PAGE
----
INSERT #Invoice_t ([Cost_Center_code], [Payment_code], [INV_No]) VALUES (2, 2, 2)
INSERT #Invoice_t ([Cost_Center_code], [Payment_code], [INV_No]) VALUES (1, 2, 1)
INSERT #Invoice_t ([Cost_Center_code], [Payment_code], [INV_No]) VALUES (3, 2, 1)
INSERT #Invoice_t ([Cost_Center_code], [Payment_code], [INV_No]) VALUES (3, 1, 1)
---------------------------------------------------------------

SELECT *
FROM #Invoice_t;

SELECT a.Cost_Center_Code, a.Payment_code, a.Inv_NO
,Prev.Cost_Center_Code, Prev.Payment_code, Prev.Inv_NO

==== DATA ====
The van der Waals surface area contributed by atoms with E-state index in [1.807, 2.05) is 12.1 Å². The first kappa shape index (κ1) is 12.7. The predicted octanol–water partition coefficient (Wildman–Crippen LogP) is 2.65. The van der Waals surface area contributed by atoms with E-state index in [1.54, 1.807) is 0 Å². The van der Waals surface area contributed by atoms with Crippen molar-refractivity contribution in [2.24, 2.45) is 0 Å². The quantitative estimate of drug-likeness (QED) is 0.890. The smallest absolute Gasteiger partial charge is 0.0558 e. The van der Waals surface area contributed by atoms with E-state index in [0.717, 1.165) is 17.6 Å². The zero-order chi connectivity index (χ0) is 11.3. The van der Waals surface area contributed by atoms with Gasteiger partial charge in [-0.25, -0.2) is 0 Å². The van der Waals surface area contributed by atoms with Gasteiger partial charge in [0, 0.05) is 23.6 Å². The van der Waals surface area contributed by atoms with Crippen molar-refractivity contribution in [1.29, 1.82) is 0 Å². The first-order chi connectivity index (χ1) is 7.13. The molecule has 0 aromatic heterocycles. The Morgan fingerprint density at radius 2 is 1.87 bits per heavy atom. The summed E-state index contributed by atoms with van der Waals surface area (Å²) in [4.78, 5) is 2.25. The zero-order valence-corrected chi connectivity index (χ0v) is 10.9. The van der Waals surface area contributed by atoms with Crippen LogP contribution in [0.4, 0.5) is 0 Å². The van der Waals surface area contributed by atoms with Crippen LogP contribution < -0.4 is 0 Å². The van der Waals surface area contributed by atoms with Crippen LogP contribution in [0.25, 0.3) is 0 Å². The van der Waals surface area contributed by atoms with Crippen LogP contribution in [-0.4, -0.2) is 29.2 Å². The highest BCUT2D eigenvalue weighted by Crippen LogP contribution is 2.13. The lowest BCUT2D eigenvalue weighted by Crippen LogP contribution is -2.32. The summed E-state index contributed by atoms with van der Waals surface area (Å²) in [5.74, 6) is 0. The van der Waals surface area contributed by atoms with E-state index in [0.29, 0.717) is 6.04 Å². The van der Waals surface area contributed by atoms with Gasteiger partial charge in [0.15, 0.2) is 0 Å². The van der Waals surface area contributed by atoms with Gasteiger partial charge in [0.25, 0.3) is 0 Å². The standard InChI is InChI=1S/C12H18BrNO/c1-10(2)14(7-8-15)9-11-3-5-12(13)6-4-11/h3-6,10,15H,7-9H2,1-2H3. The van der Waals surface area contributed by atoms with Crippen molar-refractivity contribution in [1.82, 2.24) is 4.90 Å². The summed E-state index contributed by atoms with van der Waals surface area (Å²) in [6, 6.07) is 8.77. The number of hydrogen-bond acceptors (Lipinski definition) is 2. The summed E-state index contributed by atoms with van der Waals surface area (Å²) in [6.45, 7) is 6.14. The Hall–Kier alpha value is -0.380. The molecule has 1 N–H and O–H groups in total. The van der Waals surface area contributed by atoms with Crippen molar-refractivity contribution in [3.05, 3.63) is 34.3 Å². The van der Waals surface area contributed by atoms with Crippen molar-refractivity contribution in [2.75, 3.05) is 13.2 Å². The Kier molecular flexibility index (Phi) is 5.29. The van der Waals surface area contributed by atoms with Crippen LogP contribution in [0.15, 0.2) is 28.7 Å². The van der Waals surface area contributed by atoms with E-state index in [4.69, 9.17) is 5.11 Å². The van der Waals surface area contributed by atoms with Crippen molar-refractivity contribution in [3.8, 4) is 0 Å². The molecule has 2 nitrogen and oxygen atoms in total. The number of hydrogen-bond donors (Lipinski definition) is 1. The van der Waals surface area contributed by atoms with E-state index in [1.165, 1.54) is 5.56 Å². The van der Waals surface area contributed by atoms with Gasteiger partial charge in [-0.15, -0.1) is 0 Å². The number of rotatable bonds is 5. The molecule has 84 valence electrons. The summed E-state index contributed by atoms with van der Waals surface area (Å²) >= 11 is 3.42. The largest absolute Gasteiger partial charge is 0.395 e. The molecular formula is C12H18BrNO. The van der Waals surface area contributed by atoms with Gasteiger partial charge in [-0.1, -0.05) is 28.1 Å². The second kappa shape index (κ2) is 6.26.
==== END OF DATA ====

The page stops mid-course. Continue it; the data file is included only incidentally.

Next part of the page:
,Next.Cost_Center_Code, Next.Payment_code, Next.Inv_NO
FROM #Invoice_t a
OUTER APPLY (
SELECT TOP 1 Cost_Center_Code, Payment_code, Inv_NO
FROM #Invoice_t b
WHERE b.Composite_key < a.Composite_key
ORDER BY Composite_key DESC) Prev
OUTER APPLY (
SELECT TOP 1 Cost_Center_Code, Payment_code, Inv_NO
FROM #Invoice_t b
WHERE b.Composite_key > a.Composite_key
ORDER BY Composite_key ASC) Next
ORDER BY a.Cost_Center_Code, a.Payment_code, a.Inv_NO;
GO
DROP TABLE #Invoice_t;


Note that the execution plan this produced for the admittedly tiny sample data set showed two INDEX seeks and a CLUSTERED INDEX scan.

You don't even really need the COMPUTED column, but it does make the final query a bit more terse.

Edit: Note that originally I overall ordered by Composite_key which generated a NON-CLUSTERED INDEX scan instead of the above stated CLUSTERED INDEX scan.



My mantra: No loops! No CURSORs! No RBAR! Hoo-uh!